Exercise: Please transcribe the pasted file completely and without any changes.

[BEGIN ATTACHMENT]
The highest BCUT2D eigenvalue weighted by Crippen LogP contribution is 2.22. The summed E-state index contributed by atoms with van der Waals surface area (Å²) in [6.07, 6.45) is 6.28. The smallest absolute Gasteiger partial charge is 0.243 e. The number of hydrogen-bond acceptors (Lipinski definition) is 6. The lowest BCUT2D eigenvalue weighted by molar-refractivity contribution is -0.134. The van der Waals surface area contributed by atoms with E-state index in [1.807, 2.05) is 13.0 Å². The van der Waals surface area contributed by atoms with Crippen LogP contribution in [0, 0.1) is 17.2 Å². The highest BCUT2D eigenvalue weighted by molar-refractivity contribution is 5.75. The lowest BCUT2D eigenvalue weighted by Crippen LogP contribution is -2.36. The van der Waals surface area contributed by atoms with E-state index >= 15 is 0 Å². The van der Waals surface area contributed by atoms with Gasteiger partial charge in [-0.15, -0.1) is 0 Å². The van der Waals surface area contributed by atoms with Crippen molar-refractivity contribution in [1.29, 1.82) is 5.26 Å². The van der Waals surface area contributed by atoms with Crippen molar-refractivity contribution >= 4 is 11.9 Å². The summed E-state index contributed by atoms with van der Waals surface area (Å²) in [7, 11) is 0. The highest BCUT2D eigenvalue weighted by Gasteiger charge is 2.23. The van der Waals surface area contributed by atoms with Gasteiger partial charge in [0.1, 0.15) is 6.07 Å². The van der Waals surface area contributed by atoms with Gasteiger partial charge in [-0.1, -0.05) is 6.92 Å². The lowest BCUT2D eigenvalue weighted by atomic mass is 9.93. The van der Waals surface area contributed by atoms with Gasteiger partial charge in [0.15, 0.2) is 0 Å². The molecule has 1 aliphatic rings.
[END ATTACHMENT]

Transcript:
The highest BCUT2D eigenvalue weighted by Crippen LogP contribution is 2.22. The summed E-state index contributed by atoms with van der Waals surface area (Å²) in [6.07, 6.45) is 6.28. The smallest absolute Gasteiger partial charge is 0.243 e. The number of hydrogen-bond acceptors (Lipinski definition) is 6. The lowest BCUT2D eigenvalue weighted by molar-refractivity contribution is -0.134. The van der Waals surface area contributed by atoms with E-state index in [1.807, 2.05) is 13.0 Å². The van der Waals surface area contributed by atoms with Crippen LogP contribution in [0, 0.1) is 17.2 Å². The highest BCUT2D eigenvalue weighted by molar-refractivity contribution is 5.75. The lowest BCUT2D eigenvalue weighted by Crippen LogP contribution is -2.36. The van der Waals surface area contributed by atoms with E-state index >= 15 is 0 Å². The van der Waals surface area contributed by atoms with Gasteiger partial charge in [-0.15, -0.1) is 0 Å². The van der Waals surface area contributed by atoms with Crippen molar-refractivity contribution in [1.29, 1.82) is 5.26 Å². The van der Waals surface area contributed by atoms with Crippen molar-refractivity contribution >= 4 is 11.9 Å². The summed E-state index contributed by atoms with van der Waals surface area (Å²) in [7, 11) is 0. The highest BCUT2D eigenvalue weighted by Gasteiger charge is 2.23. The van der Waals surface area contributed by atoms with Gasteiger partial charge in [0.1, 0.15) is 6.07 Å². The van der Waals surface area contributed by atoms with Gasteiger partial charge in [-0.1, -0.05) is 6.92 Å². The lowest BCUT2D eigenvalue weighted by atomic mass is 9.93. The van der Waals surface area contributed by atoms with Gasteiger partial charge in [0.15, 0.2) is 0 Å². The molecule has 1 aliphatic rings.